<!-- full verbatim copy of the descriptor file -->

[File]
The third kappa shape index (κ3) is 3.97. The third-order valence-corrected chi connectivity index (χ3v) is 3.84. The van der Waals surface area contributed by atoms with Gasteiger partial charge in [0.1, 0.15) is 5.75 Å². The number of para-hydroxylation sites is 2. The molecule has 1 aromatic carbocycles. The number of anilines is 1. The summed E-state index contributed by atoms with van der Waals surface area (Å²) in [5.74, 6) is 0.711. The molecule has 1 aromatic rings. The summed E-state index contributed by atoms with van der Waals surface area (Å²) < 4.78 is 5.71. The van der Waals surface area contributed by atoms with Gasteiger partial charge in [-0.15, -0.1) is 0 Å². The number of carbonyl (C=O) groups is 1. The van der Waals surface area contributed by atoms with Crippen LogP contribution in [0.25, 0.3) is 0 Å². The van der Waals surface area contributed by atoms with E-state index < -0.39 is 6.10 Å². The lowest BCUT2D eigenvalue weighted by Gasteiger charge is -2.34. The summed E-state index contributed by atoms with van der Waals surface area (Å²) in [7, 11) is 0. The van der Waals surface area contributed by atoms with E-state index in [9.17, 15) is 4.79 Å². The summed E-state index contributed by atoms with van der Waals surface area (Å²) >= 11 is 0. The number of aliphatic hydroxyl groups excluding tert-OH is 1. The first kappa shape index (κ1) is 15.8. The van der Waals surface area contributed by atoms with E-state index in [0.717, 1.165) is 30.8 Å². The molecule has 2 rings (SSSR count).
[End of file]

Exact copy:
The third kappa shape index (κ3) is 3.97. The third-order valence-corrected chi connectivity index (χ3v) is 3.84. The van der Waals surface area contributed by atoms with Gasteiger partial charge in [0.1, 0.15) is 5.75 Å². The number of para-hydroxylation sites is 2. The molecule has 1 aromatic carbocycles. The number of anilines is 1. The summed E-state index contributed by atoms with van der Waals surface area (Å²) in [5.74, 6) is 0.711. The molecule has 1 aromatic rings. The summed E-state index contributed by atoms with van der Waals surface area (Å²) < 4.78 is 5.71. The van der Waals surface area contributed by atoms with Gasteiger partial charge in [-0.15, -0.1) is 0 Å². The number of carbonyl (C=O) groups is 1. The van der Waals surface area contributed by atoms with Crippen LogP contribution in [0.25, 0.3) is 0 Å². The van der Waals surface area contributed by atoms with E-state index < -0.39 is 6.10 Å². The lowest BCUT2D eigenvalue weighted by Gasteiger charge is -2.34. The summed E-state index contributed by atoms with van der Waals surface area (Å²) in [7, 11) is 0. The van der Waals surface area contributed by atoms with E-state index in [9.17, 15) is 4.79 Å². The summed E-state index contributed by atoms with van der Waals surface area (Å²) >= 11 is 0. The number of aliphatic hydroxyl groups excluding tert-OH is 1. The first kappa shape index (κ1) is 15.8. The van der Waals surface area contributed by atoms with E-state index in [0.717, 1.165) is 30.8 Å². The molecule has 2 rings (SSSR count).